The latest set of technologies developed for DNA sequencing is commonly referred to as ‘next generation sequencing’ (NGS) methods, he says, noting that nanopore sequencing is one of the latest NGS technologies developed by Oxford Nanopore Technologies. .

(See PLUS coverage for
profile of Dr Lakmal Jayasinghe)

Spread of Omicron in SL

Here are the highlights from Friday’s press conference at the Office of Health Promotion (HPB): Director of DGPS Dr Ranjith Batuwanthudawe –

The latest sequencing carried out by Sri Jayewardenepura University this week indicates that around 23% of the total number of samples are infected with Omicron. This indicates a spread of Omicron in the country. Nowadays there are also several illnesses with symptoms resembling fever. It is important that people receive the reminder. There are questions on how to update the immunization card. Contact the office of the medical officer of health (MS) in your area. When you get the new vaccination certificate, discard the previous one to avoid confusion.

Consultant physician Dr. Upul Dissanayake of the Sri Lanka National Hospital (NHSL) –

There are more dengue patients than COVID patients. If someone has a fever, it could be either illness. We are seeing some side effects including headaches after the booster. If the muscle aches, fatigue, or headaches worsen, the person who took the booster may actually be suffering from dengue, as these are common symptoms of dengue. See a doctor to check if it is dengue fever, another disease, or a side effect of the booster. In the hope that there won’t be a resurgence of another wave of COVID-19 after the 31st night, the plea is for people to take advantage of the New Year’s Eve while maintaining social distancing.

The Head of the Disaster Preparedness and Response Division of the Ministry of Health, Dr Hemantha Herath –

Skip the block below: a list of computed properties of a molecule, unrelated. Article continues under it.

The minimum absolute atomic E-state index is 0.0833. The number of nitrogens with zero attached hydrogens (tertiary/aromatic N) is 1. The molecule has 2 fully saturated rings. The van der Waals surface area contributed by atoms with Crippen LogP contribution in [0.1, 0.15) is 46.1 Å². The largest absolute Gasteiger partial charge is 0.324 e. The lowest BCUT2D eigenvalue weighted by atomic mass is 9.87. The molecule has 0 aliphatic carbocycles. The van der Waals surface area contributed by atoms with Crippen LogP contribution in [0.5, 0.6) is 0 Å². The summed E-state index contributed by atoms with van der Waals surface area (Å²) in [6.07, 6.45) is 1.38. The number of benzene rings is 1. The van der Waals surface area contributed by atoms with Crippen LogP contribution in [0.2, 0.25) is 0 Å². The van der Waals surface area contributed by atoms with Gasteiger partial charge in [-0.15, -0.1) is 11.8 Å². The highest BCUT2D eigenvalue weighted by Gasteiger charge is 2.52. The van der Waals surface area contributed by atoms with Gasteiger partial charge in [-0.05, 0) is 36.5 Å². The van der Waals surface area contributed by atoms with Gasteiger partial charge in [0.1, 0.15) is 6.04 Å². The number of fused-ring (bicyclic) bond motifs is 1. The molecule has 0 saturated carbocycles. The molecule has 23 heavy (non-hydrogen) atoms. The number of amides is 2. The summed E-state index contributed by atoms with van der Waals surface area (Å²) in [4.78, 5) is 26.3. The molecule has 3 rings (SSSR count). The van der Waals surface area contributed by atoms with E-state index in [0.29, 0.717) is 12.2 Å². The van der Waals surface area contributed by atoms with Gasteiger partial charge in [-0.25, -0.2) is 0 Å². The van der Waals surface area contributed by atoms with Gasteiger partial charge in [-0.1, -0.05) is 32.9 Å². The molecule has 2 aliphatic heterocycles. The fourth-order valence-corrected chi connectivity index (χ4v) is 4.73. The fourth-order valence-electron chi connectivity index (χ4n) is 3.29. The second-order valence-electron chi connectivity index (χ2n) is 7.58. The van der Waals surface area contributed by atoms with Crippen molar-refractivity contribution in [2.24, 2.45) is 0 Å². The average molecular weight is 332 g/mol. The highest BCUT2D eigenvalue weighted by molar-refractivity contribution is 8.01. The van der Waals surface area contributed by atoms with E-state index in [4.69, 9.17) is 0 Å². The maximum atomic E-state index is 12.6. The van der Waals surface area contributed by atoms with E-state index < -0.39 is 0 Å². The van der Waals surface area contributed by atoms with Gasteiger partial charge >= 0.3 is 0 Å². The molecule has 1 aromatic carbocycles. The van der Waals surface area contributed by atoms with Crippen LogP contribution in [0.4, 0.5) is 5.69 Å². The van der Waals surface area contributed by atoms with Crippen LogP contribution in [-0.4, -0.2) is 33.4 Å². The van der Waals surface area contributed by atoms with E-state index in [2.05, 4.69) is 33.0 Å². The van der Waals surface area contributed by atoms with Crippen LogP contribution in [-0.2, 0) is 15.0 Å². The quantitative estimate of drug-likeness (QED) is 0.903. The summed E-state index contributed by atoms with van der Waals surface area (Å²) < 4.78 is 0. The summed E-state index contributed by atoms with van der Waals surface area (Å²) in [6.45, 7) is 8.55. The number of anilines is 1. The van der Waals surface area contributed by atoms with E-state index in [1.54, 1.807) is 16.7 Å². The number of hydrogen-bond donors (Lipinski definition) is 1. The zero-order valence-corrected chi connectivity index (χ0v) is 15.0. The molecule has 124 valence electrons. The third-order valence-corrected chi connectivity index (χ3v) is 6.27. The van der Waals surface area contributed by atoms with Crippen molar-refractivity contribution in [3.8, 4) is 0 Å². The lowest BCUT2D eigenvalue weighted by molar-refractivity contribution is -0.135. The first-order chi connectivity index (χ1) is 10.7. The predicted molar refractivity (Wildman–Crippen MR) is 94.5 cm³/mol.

Public gatherings could lead to the spread of COVID-19. It is therefore essential to maintain social distancing and to respect health instructions. We have lifted restrictions to continue socio-economic activities and urge the public to respect preventive measures. For questions about the advice that public and private sector offices should follow if they are hosting New Years celebrations – follow health guidelines, do not congregate in small rooms and when consuming food, at which time masks should be removed, do so in a ventilated and spacious environment.


From all over the world

Fatigue, joint pain, colds and headaches are four common signs of Omicron that are different from those caused by the Delta variant, a UK-based study (the ZOE COVID study) has found.

Loss of smell and taste, which were common signs of Delta, was barely seen in Omicron’s case.

In other reports, a South African study found that a single dose of the Johnson & Johnson COVID-19 vaccine supplemented with a booster reduced the risk of hospitalization by up to 85% when Omicron was dominant.

The study evaluated the effectiveness of a booster vaccine (Ad26.COV2-S) on more than 69,000 health workers six to nine months after the primary vaccination.

The results of the real-world study have yet to be peer-reviewed.